I think one of the reasons newspapers have declined as an industry while blogs and on-line media have risen is that newspapers controlled the editorials. You were lucky if deemed worthy by the editors posting your letter.

But the editors also understood the value of the *pause*.

Our opinions on issues shape as quickly as they change with new information, but once that stupid post or tweet is sent to the WWW, there ain't no taking it back.

The Trayvon martin story continues to shift, and we watch with rabid fascination. All the while; blame the media for feeding what we demand.

My analysis tells me that Trayvon Martin essentially being profiled as a thug (insert race if you will) is why the confrontation happened. Add to that, a grown man was unwilling to let go of his under-21, gladiator instincts.

Trayvon certainly did not deserve to die for whatever it is he was doing or did. In the same breath, for anyone to deny that the risks associated with the choice of appearance society are very intertwined with this tragedy is being disingenuous or willfully blind or ignorant.

Never said it was right. Just saying that it is.

kanye said...

The reason that so many people reacted the way that they did is because the things that you said are incredibly condescending.

The thought that you were trying to convey or point that you were trying make...however you want to refer to it...is something that we've all understood since childhood: Instinctively, by the age of two, and absolutely, by the age of five. And I need look only to my own daughter for confirmation.

I'll never forget this: She was in kindergarten, getting ready for school, and she hollered out, "Dad, have you seen my skinny jeans?" Five years old.

She's eight now, and when I observe her and her friends: At how they interact with one another; when I listen to the things that they say, I'm always struck with the realization that this group of second-grade girls is as socially-aware as any group of forty-year-old women that I've ever encountered. They can be just as catty as well.

When you speak to people as if they were children, they are going to react strongly.

It's that simple, Chez.

Chez said...

Again, bullshit. It's astonishing the obvious points that so many people seem to miss these days or simply refuse to accept. Nothing wrong with highlighting that and it's kind of funny that you use this particular post to suddenly decide that I'm being condescending seeing as how the tone of it was no different from what you've been reading here for years, Kanye.

Jester said...

I'm curious: why not post the new entries on your blog, then submit them to be syndicated to Daily Banter, similar to what you do for HuffPo? That way, people can read the entries where they like.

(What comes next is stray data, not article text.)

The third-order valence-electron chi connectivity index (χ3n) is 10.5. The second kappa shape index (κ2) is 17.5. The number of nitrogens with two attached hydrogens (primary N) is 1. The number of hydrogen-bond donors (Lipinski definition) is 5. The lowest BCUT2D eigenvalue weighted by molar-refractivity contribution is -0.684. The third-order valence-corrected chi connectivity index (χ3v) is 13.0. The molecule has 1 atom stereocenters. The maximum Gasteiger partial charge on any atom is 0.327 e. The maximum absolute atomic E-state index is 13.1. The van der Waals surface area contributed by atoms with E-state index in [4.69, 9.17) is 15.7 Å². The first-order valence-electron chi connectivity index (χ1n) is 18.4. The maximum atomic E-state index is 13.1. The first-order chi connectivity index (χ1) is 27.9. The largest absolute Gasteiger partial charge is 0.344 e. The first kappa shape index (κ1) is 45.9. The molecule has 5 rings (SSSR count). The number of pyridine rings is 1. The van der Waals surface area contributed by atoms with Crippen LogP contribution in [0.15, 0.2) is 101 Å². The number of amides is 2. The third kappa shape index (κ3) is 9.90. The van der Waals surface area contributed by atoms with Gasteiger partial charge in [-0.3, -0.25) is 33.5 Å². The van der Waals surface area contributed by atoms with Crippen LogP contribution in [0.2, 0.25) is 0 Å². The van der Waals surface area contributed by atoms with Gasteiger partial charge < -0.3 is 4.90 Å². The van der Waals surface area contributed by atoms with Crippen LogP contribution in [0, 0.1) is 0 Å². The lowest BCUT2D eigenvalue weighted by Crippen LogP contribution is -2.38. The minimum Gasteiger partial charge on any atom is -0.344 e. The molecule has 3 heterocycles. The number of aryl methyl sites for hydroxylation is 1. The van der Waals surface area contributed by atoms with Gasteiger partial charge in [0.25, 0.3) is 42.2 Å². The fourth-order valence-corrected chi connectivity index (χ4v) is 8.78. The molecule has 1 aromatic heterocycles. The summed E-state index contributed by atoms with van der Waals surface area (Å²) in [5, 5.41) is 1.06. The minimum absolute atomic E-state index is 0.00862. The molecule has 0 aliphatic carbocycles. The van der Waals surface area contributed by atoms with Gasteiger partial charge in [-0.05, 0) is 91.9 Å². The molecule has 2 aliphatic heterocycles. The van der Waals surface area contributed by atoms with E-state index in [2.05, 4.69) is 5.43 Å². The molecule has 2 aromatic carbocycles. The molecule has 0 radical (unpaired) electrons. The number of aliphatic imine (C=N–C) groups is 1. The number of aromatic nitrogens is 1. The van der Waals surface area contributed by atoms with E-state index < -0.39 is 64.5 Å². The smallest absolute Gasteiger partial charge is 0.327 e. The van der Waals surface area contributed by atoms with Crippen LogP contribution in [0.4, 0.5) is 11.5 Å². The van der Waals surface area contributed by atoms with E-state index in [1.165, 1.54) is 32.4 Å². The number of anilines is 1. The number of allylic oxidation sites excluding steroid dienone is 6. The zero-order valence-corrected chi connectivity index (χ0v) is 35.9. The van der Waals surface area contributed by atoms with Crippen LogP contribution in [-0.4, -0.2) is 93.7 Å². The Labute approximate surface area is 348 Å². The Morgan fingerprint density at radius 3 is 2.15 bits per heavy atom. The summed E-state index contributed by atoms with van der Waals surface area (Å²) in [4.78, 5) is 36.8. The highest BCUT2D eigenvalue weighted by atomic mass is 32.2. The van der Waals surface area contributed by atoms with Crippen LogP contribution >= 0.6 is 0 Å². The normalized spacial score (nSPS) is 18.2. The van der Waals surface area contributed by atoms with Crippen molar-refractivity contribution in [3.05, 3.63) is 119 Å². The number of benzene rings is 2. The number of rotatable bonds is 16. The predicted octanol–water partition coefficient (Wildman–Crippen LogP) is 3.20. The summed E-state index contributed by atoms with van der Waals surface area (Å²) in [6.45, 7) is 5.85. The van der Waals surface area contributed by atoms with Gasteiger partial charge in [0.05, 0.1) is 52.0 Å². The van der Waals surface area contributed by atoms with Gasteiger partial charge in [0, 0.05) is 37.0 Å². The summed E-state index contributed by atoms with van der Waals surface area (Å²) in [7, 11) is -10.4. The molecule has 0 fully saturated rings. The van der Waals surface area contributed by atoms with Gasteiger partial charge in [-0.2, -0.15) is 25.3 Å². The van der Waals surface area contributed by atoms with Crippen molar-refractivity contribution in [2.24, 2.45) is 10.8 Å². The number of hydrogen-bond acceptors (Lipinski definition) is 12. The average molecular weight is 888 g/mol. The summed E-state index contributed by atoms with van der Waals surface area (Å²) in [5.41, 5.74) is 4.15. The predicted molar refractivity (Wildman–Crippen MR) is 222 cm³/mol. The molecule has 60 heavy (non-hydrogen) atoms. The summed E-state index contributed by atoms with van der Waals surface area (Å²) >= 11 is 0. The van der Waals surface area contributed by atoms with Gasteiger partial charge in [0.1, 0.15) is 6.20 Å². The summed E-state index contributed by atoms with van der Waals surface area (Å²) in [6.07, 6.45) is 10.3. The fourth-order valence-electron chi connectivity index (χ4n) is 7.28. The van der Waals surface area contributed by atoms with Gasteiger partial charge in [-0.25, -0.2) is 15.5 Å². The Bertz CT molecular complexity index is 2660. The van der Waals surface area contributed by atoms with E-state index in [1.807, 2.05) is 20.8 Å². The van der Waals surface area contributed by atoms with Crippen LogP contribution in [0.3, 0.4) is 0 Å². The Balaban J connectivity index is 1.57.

Is Daily Banter suffering for page-views so much that they have to directly steal content from member sites?

Chez said...

Because I'm not directly affiliated with the Huffington Post -- I am with Banter. Ben's working to get Banter off the ground as a potential new outlet for independent online writing and Bob and I are stepping up to help him do it. By writing a little about it here and linking there, I get the best of both worlds. I honestly didn't think anyone would worry too badly where they were reading my nonsense as long as it was coming out. Plus this is pushing me to write more. Not sure how far all of this will go, but I don't have an issue doing it for now.

kanye said...

Obvious points? You mean like not being able to discern the difference between calling you condescending and saying something that you wrote was condescending? Those obvious points?

And this idea that I've “suddenly decide[d]” something. How could know that? You can't. You have no idea what conclusions that I've come to, or when I may or may not have come to them. It's purely assumptive on your part, and that's always a mistake.

Then there's tone: You are the single least-qualified person on the face of this planet to judge your tone, as we all are, when it comes to judging ourselves. You're right, I have been here for years--over half-a-decade--and in that time I've seen you run the full gamut of emotions: Ups, downs and all of the in-betweens. All the swings, from extreme to slight, and without exception, moreso than even the words themselves, it's always been the tone of your writing that's served as the mirror which most-accurately reflects your disposition, your mindset, at the time of writing.

Your tone is like a Duncan Imperial at a yoyo competition, Chez: All over the fucking place. Your style-- declarative, authoritative, forceful...that's consistent...but your tone? No way.

Think I'm wrong? Go back and read these two recent pieces of yours. Then read the piece that you wrote about the young woman who was gunned down at her college. Read the piece about the time you and Inara went to the...the arboretum I guess it was...when she handed a flower to a stranger. Finally, go read that piece you wrote about Jayne; the one that was really nothing more than a string of declarative sentences that you managed to sew together so beautifully.

Try and read those pieces not as the writer, but rather as we would. If you can do that, bring some dispassion to the exercise, you'll see that I'm right; that while your style is dead consistent, your tone varies greatly.

btw—I don't think you're condescending, Chez.

Chez said...

There's no denying that the stuff I write reflects a lot of my emotion, inner turmoil, pain, grief, joy, etc. -- and that means that my "tone" can indeed vary greatly. What I was referring to was the way I tend to write and the tack I tend to take when I am actually cranking out these kinds of pieces -- as opposed to ones about my past, my personal life, relationships and so on. They're confrontational and generally pretty declarative.

And of course I appreciate your readership, Kanye. But it's an odd distinction between saying that someone is writing condescending things and saying that someone is being condescending.

Regardless, I value your opinion so I'm not going to debate you on it.